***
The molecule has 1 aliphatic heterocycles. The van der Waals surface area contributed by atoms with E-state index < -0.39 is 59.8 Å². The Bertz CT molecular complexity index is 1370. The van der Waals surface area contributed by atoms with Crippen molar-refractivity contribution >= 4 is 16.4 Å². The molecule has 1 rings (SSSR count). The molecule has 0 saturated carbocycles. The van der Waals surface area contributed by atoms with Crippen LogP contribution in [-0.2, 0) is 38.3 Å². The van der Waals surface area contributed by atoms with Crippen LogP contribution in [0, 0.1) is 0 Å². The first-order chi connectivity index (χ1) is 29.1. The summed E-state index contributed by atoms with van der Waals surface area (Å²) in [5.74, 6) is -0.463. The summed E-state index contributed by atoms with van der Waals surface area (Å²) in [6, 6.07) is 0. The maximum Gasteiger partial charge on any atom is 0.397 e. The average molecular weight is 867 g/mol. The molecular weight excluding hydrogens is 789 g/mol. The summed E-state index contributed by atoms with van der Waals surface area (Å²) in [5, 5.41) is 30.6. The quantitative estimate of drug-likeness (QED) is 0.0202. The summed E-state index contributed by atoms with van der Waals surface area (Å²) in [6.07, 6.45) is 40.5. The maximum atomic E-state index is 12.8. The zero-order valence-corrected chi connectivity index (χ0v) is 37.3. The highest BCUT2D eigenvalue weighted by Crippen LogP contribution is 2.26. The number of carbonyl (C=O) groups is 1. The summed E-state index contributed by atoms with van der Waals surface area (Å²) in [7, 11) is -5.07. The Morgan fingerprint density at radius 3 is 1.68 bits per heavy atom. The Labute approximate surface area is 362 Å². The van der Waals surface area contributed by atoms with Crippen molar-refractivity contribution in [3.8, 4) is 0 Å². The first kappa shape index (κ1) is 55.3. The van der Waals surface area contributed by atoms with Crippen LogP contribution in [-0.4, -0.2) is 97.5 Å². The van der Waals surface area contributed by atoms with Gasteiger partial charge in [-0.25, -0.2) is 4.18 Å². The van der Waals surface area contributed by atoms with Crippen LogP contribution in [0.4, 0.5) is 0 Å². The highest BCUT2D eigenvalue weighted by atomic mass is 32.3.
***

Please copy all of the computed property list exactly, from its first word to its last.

The molecule has 1 aliphatic heterocycles. The van der Waals surface area contributed by atoms with E-state index < -0.39 is 59.8 Å². The Bertz CT molecular complexity index is 1370. The van der Waals surface area contributed by atoms with Crippen molar-refractivity contribution >= 4 is 16.4 Å². The molecule has 1 rings (SSSR count). The molecule has 0 saturated carbocycles. The van der Waals surface area contributed by atoms with Crippen LogP contribution in [-0.2, 0) is 38.3 Å². The van der Waals surface area contributed by atoms with Crippen LogP contribution in [0, 0.1) is 0 Å². The first-order chi connectivity index (χ1) is 29.1. The summed E-state index contributed by atoms with van der Waals surface area (Å²) in [5.74, 6) is -0.463. The summed E-state index contributed by atoms with van der Waals surface area (Å²) in [6, 6.07) is 0. The maximum Gasteiger partial charge on any atom is 0.397 e. The average molecular weight is 867 g/mol. The molecular weight excluding hydrogens is 789 g/mol. The summed E-state index contributed by atoms with van der Waals surface area (Å²) in [5, 5.41) is 30.6. The quantitative estimate of drug-likeness (QED) is 0.0202. The summed E-state index contributed by atoms with van der Waals surface area (Å²) in [6.07, 6.45) is 40.5. The maximum atomic E-state index is 12.8. The zero-order valence-corrected chi connectivity index (χ0v) is 37.3. The highest BCUT2D eigenvalue weighted by Crippen LogP contribution is 2.26. The number of carbonyl (C=O) groups is 1. The summed E-state index contributed by atoms with van der Waals surface area (Å²) in [7, 11) is -5.07. The Morgan fingerprint density at radius 3 is 1.68 bits per heavy atom. The Labute approximate surface area is 362 Å². The van der Waals surface area contributed by atoms with Crippen molar-refractivity contribution in [3.8, 4) is 0 Å². The first kappa shape index (κ1) is 55.3. The van der Waals surface area contributed by atoms with Crippen LogP contribution in [-0.4, -0.2) is 97.5 Å². The van der Waals surface area contributed by atoms with Gasteiger partial charge in [-0.25, -0.2) is 4.18 Å². The van der Waals surface area contributed by atoms with Crippen LogP contribution in [0.4, 0.5) is 0 Å². The highest BCUT2D eigenvalue weighted by atomic mass is 32.3.